Cetonia aurata

Cetonia aurata

The rose chafer (Cetonia aurata, L. 1758) is a beetle belonging to the Scarabaeidae family.

Systematic –
From a systematic point of view, it belongs to the Eukaryota Domain, Animalia Kingdom, Sub-Kingdom Eumetazoa, Superphylum Protostomia, Phylum Arthropoda, Subphylum Tracheata, Superclass Hexapoda, Insecta Class, Subclass Pterygota, Cohort Endopterygota, Superorder Oligoneoptera, Section Cole Cola Scarabaeiformia, Superfamily Scarabaeoidea, Family Scarabaeidae, Subfamily Cetoniinae, Tribe Cetoniini and therefore to the Genus Cetonia and the Species C. aurata.

Geographical Distribution and Habitat –
Rose chafer is a very common insect in an area that includes central and southern Europe, northern Africa and in some areas of Asia; it is easily found in the period from May to July, up to some presences in September and on sunny days. It is present on Rosaceae and other fruit and ornamental plants.

Morphology –
Cetonia aurata is a beetle that reaches an average of 18 mm in length and oscillations between 15 and 20.
It is recognized for its characteristic metallic color, emerald green which can take on bronze, purple, yellow, blue-black or copper shades interrupted by white muskets on the elytra and, occasionally, on the pronotum.
The ventral part has a generally coppery color, but can be presented with the same color tones as the dorsal part.
The elytra are chitinous and cover the wings, used for flight, which are everted from a lateral groove allowing the insect to fly easily without lifting the elytra as it happens in other beetles.
This beetle is equipped with a chewing mouthparts without the strong jaws which are present in carnivorous species; the apparatus is composed of lips, jaws, palps which, stuck together, allow chewing and use only to keep plant parts.
The head is small with two large, multifaceted black compound eyes.
There are also a couple of short and lamellar antennas.

Aptitude and biological cycle –
Cetonia aurata is an annual cycle beetle, which overwinters as a mature larva, or as an adult to then appear in April-May, at the time of flowering.
The biological cycle begins with the female who lays, after mating, in groups of eggs (6 to 40) of spherical shape in humus-rich substrates, among the woody debris of old decaying dead trees, especially poplars and larches, or in the leaf decomposition litter that is prepared to obtain organic loam.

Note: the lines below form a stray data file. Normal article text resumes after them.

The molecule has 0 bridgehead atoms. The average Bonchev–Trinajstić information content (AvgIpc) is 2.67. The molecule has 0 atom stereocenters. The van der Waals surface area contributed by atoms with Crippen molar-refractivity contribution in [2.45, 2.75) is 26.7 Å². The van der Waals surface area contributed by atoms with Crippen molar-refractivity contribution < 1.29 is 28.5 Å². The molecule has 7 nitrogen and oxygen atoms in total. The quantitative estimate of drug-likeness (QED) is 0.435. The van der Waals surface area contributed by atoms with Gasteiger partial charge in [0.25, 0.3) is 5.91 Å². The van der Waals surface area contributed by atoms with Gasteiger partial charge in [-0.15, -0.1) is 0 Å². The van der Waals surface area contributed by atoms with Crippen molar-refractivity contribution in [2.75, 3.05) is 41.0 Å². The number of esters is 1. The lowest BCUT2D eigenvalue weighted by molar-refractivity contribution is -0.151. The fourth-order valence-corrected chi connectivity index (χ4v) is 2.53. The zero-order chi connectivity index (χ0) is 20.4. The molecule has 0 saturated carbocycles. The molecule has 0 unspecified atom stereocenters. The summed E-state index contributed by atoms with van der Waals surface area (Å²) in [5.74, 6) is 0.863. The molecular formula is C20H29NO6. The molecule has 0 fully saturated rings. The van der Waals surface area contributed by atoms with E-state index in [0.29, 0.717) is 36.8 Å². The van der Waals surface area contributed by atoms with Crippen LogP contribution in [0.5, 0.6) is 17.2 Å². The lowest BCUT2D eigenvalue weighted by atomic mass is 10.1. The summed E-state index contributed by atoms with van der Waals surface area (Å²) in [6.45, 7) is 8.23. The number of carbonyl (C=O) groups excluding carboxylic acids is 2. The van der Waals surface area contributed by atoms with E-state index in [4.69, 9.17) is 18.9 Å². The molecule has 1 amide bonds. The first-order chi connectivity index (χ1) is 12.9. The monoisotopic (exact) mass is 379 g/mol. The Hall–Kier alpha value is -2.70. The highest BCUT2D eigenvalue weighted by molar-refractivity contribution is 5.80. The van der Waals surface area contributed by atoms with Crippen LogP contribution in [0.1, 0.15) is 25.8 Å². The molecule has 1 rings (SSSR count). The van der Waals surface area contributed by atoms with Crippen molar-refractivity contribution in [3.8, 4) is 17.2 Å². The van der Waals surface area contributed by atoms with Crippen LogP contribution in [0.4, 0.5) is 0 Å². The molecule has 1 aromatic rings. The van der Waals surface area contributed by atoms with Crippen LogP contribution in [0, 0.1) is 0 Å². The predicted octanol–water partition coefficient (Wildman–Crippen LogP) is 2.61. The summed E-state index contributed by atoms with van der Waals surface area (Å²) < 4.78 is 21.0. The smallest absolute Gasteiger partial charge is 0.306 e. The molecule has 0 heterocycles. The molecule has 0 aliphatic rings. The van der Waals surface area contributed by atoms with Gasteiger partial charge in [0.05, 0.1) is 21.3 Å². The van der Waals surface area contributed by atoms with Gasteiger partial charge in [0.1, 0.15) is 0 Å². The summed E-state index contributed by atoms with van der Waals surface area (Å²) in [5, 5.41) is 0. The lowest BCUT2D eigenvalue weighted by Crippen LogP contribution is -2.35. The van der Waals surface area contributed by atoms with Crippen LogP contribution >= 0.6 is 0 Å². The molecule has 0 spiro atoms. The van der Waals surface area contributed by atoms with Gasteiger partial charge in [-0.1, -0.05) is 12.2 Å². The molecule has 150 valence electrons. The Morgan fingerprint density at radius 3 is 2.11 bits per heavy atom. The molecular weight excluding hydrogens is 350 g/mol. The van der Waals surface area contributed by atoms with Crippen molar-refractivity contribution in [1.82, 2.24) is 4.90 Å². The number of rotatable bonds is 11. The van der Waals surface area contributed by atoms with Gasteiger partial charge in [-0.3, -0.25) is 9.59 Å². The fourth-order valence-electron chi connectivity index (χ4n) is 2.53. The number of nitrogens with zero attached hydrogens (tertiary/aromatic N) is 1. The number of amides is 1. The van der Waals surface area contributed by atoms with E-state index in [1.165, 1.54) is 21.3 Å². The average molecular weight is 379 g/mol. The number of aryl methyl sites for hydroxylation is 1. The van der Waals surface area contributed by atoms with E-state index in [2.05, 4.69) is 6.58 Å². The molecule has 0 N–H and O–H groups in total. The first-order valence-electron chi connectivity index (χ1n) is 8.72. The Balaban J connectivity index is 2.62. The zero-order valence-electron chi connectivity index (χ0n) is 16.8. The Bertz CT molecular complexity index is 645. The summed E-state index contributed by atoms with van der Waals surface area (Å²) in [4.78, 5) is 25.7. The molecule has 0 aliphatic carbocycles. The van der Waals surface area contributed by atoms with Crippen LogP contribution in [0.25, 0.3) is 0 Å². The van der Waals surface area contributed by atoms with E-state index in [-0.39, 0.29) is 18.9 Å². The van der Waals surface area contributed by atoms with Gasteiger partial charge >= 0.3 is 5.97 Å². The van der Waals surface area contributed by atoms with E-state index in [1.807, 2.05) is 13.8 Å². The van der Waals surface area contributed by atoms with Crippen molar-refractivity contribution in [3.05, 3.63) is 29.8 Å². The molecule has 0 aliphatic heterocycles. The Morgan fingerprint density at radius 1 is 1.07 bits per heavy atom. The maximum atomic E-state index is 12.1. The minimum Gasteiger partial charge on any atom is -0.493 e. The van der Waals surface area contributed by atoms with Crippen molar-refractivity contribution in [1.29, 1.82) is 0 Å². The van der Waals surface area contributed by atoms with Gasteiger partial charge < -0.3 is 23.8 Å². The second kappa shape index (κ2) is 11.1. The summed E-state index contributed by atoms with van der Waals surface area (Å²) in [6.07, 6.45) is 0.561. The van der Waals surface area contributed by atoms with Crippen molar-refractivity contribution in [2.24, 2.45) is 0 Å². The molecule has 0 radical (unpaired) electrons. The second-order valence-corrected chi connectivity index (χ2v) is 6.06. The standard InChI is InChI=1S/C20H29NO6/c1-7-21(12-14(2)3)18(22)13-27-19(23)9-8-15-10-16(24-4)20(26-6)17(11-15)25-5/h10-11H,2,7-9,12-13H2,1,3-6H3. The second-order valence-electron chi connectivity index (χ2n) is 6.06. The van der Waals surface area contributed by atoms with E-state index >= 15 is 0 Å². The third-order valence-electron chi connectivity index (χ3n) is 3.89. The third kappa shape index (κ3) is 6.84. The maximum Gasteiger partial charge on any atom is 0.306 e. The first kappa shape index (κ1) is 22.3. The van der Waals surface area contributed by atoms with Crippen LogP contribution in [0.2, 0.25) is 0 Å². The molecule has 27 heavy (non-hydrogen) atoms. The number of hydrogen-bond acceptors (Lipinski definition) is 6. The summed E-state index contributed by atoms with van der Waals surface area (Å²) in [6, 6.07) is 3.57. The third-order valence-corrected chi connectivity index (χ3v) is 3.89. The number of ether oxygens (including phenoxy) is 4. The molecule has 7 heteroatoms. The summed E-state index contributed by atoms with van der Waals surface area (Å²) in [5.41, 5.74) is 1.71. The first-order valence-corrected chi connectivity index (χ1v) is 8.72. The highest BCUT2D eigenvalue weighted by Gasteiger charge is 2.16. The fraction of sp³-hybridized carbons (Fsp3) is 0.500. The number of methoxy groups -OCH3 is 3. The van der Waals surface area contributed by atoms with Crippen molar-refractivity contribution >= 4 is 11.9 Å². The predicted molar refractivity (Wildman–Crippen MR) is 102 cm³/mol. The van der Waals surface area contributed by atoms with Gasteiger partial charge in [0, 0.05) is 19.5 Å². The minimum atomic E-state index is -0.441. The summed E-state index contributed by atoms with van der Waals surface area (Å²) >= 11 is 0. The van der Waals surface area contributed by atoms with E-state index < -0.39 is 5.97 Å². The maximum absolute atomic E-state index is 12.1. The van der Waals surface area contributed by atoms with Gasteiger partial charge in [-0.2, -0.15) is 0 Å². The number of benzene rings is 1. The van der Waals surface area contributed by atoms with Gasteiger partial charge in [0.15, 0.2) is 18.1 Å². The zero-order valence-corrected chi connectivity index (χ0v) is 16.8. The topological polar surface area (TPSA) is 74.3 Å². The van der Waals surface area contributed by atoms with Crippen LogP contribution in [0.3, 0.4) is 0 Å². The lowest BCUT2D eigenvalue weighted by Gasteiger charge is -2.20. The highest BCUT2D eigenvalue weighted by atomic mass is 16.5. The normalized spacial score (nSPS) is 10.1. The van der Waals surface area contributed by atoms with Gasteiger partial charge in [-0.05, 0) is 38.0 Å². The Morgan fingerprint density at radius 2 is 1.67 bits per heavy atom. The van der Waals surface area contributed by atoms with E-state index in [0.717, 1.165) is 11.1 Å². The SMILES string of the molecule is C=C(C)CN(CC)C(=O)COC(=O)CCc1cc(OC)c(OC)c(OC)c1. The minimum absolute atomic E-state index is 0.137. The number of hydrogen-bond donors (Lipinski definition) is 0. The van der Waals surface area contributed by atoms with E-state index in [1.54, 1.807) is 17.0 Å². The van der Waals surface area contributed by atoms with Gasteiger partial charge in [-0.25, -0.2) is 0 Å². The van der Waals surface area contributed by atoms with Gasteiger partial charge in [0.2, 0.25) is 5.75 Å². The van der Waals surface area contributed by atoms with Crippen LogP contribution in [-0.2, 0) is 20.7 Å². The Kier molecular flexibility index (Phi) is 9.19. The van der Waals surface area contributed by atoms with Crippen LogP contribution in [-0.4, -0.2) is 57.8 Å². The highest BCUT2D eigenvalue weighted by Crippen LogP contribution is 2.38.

When the eggs hatch, glabrous larvae emerge, whitish in color, with yellow spots near the tracheal spiracles; these have strong jaws inserted on the chitinous and yellow cephalic shield.
The larvae are xylo-detrityphagous, that is, they feed on organic material using cellulose, which metabolize with enzymatic processes produced by flagellated bacteria and protists that live in the digestive canal of the larvae in symbiosis.
Due to the low nutritional power of the woods and humus and in conjunction with adverse microenvironmental conditions, the larvae can prolong the activity even for a few years, so that the insect, before reaching the final development, must employ considerable quantities of organic substances.
The larvae however do not feed on roots but contribute to the demolition of the plant material in humus which is thus used above all by the young seedlings present in their habitat.
After the larvae have turned into pupa, a couple of weeks pass before the adults emerge that feed for a period of 4-6 weeks.

Ecological role –
Rose chafer is an insect that in the adult state feeds on nectar and sugary substances, also acting as a good pollinator. Occasionally they can cause damage only in some types of flowers (such as roses) that have reproductive organs hidden and inaccessible. In this case, to reach the nectar they ruin the rest of the flower, also because they are quite bulky. They are also attracted to the sap that oozes from the injured broadleaf trunks.
These insects do not adopt mimetic behaviors but enter into tanatosis if disturbed and are clearly active in full sun. Uric and formic acid impregnate the internal organs and in defense these acids are also excreted externally from the anal cavity, so that using a chemical strategy, the insect is nauseating and not at all attractive to predators.
This beetle is however controlled at the larval level by some natural parasites that keep the population stable: among these we remember some mushrooms of the genus Sporotricum, Hymenoptera Scolidi and numerous diptera.
The intervention against this insect is almost never justified and in any case the interventions must also be evaluated according to the presence of the pollinating insects and the Hoverflies Diptera, frequent visitors of the flowers.
Recall that Cetonia aurata is one of the most important symbols of Egyptian culture, where it was depicted with wings folded to represent the neophyte and with open wings to symbolize the initiate who took flight to knowledge.
In many temples, the phrase was also reported: “I am Kepher the disciple and when my wings open, I am reborn.” The “Kepher” hieroglyph means “succeeding in being” which represents the emblem of the resurrection and renewal.
Moreover, for the fact that this beetle carries a dung ball between its legs, it symbolizes the Sun which is renewed every day. This symbolic interpretation is also present in China.

Guido Bissanti

– Wikipedia, the free encyclopedia.
– Russo G., 1976. Agricultural entomology. Special Part. Liguori Editore, Naples.
– Tremblay E., 1997. Applied entomology. Liguori Editore, Naples.

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